Dorr Bothwell Biography

Dorr Bothwell




Dorr Bothwell (née Dorris Hodgson Bothwell), painter, printmaker, and educator, was born in San Francisco on 3 May 1902. Her family moved to San Diego in 1911 and Bothwell began her art studies five years later with Anna Valentien. She returned to San Francisco in 1921 and enrolled in the California School of Fine Arts where she was greatly influenced by Gottardo Piazzoni and Rudolph Schaeffer.

In May of 1928, at the age of twenty-five years old, Bothwell sailed for American Samoa. Much to her disappointment, she discovered that Pago Pago was a U.S. Naval Station and the navy controlled the movement of the islanders. Bothwell established herself on the island of Tau and became friends with chief Sotoa and his wife. When the United States Navy decreed that she had to leave, chief Sotoa made her a Samoan by having his pattern tattooed on her legs. On her own will, Bothwell left Samoa for Sydney, Australia in December 1929. From Sydney, she sent a selection of her paintings to Mr. Poland, the director of the San Diego Fine Arts Museum. He gave her an exhibition and many of the pieces sold. On the proceeds from sale of her artwork, Bothwell sailed to Europe where she spent time both in Paris and Berlin returning to San Diego, California in July 1931.

Upon her return, Bothwell worked for the Public Works of Art Project but the program only lasted a year. In 1934, she moved to La Jolla, California and shortly after worked for Gladding, McBean, one of the California’s oldest companies, which began manufacturing Franciscan Pottery in 1934. Bothwell worked briefly for the company and designed at least seventeen different pieces plus variants. She was accepted into the WPA Art Project and completed two murals, created drawings for the De Anza Monument and completed one painting.

In 1940, Bothwell moved to San Francisco with the promise of a studio and a mural job. During the war years, she struggled to find jobs as she had no official birth certificate. In the spring of 1941 she saw an exhibition of the latest printmaking technique, serigraphy, and wanted to learn the process. Bothwell eventually learned it by reading Harry Sternberg's book on the technique as the one local artist, Marion Cunningham, who had mastered the technique would not allow people in her studio. In 1944, Bothwell was hired to teach design and color at the California School of Fine Arts and she taught there off and on from 1944 to 1961. In the “off” times, she traveled.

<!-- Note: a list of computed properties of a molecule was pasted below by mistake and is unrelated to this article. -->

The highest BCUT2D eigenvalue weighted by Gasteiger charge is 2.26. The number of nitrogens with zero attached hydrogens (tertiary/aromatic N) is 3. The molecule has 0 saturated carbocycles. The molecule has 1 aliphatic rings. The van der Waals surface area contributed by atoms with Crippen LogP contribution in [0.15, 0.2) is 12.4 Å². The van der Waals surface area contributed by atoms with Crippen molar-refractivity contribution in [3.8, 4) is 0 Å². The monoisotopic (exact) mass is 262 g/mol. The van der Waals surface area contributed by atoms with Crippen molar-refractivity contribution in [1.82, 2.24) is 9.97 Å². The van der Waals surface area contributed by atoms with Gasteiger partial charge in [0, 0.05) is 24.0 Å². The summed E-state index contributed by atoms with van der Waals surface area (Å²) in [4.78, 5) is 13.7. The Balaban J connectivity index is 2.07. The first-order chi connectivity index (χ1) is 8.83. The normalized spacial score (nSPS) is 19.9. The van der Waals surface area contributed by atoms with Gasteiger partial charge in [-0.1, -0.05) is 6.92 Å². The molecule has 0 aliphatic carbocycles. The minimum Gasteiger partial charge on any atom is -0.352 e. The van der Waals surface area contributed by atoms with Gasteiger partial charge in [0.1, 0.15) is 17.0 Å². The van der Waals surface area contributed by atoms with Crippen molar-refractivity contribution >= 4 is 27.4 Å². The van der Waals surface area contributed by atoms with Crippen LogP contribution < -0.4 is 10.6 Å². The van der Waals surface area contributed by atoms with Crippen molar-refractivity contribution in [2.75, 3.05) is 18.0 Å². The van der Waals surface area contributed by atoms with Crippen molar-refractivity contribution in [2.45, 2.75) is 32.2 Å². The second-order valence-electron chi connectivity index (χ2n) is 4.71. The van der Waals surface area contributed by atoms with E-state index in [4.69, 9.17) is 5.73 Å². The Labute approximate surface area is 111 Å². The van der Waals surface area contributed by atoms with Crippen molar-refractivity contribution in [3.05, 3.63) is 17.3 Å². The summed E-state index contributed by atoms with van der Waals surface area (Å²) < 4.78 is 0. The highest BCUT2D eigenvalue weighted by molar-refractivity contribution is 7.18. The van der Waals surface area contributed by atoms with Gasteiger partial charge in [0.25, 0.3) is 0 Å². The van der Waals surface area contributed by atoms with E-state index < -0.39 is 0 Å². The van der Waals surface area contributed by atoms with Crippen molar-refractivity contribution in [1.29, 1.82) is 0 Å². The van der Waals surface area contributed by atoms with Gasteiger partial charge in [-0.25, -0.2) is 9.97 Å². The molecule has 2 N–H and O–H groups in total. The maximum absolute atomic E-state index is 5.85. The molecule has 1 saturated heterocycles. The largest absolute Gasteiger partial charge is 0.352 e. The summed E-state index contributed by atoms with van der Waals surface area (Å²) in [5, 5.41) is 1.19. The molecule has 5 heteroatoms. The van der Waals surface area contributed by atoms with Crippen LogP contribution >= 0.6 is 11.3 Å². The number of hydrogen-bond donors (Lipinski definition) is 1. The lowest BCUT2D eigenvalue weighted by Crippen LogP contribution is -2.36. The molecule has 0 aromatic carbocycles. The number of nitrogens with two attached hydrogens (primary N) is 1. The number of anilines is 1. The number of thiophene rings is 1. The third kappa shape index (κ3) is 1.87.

In 1968, Bothwell and Marlys Mayfield co-wrote the book Notan: On the Interaction of Positive and Negative Spaces, which encompassed the principles developed in her teaching. She received the Abraham Rosenberg Fellowship in 1949, the San Francisco Women in the Arts award in 1979, and was twice awarded Pollock-Krasner grants. Bothwell was a member of and exhibited with the San Francisco Art Association.

Dorr Bothwell is represented in the collections of the Brooklyn Museum, New York; the Harvard Art Museums, Cambridge; the Cleveland Museum of Art, Ohio; the Hunterian Galleries, Glasgow; the Indianapolis Museum of Art, Indiana; the Laguna Art Museum, California; the Nora Eccles Harrison Museum of Art, Logan, Utah; the Victoria & Albert Museum, London; the Long Beach Museum of Art, California; the Metropolitan Museum of Art, the Museum of Modern Art, and the Whitney Museum of American Art, New York; the Bibliothèque nationale de France, Paris; the Pennsylvania Academy of the Fine Arts, Philadelphia; the Fine Arts Museums of San Francisco, California; the Santa Barbara Museum of Art, California; and the Delaware Art Museum, Wilmington.

Dorr Bothwell died in Fort Bragg, California on 24 September 2000 at the age of ninety-eight.